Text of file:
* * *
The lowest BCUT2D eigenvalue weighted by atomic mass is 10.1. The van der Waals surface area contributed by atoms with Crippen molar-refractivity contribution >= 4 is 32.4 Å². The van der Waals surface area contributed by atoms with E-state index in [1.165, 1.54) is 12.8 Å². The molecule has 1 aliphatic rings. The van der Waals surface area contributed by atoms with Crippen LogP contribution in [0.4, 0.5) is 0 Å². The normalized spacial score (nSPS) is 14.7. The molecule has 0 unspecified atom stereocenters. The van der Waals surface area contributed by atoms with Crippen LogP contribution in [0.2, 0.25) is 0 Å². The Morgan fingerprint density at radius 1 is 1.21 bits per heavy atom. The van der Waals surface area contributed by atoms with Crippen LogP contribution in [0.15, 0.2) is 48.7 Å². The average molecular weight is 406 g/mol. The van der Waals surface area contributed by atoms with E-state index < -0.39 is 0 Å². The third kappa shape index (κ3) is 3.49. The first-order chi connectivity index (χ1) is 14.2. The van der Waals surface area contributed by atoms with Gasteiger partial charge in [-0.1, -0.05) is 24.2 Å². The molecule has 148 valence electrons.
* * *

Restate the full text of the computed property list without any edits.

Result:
The lowest BCUT2D eigenvalue weighted by atomic mass is 10.1. The van der Waals surface area contributed by atoms with Crippen molar-refractivity contribution >= 4 is 32.4 Å². The van der Waals surface area contributed by atoms with E-state index in [1.165, 1.54) is 12.8 Å². The molecule has 1 aliphatic rings. The van der Waals surface area contributed by atoms with Crippen LogP contribution in [0.4, 0.5) is 0 Å². The normalized spacial score (nSPS) is 14.7. The molecule has 0 unspecified atom stereocenters. The van der Waals surface area contributed by atoms with Crippen LogP contribution in [0.2, 0.25) is 0 Å². The Morgan fingerprint density at radius 1 is 1.21 bits per heavy atom. The van der Waals surface area contributed by atoms with Crippen LogP contribution in [0.15, 0.2) is 48.7 Å². The average molecular weight is 406 g/mol. The van der Waals surface area contributed by atoms with E-state index < -0.39 is 0 Å². The third kappa shape index (κ3) is 3.49. The first-order chi connectivity index (χ1) is 14.2. The van der Waals surface area contributed by atoms with Gasteiger partial charge in [-0.1, -0.05) is 24.2 Å². The molecule has 148 valence electrons.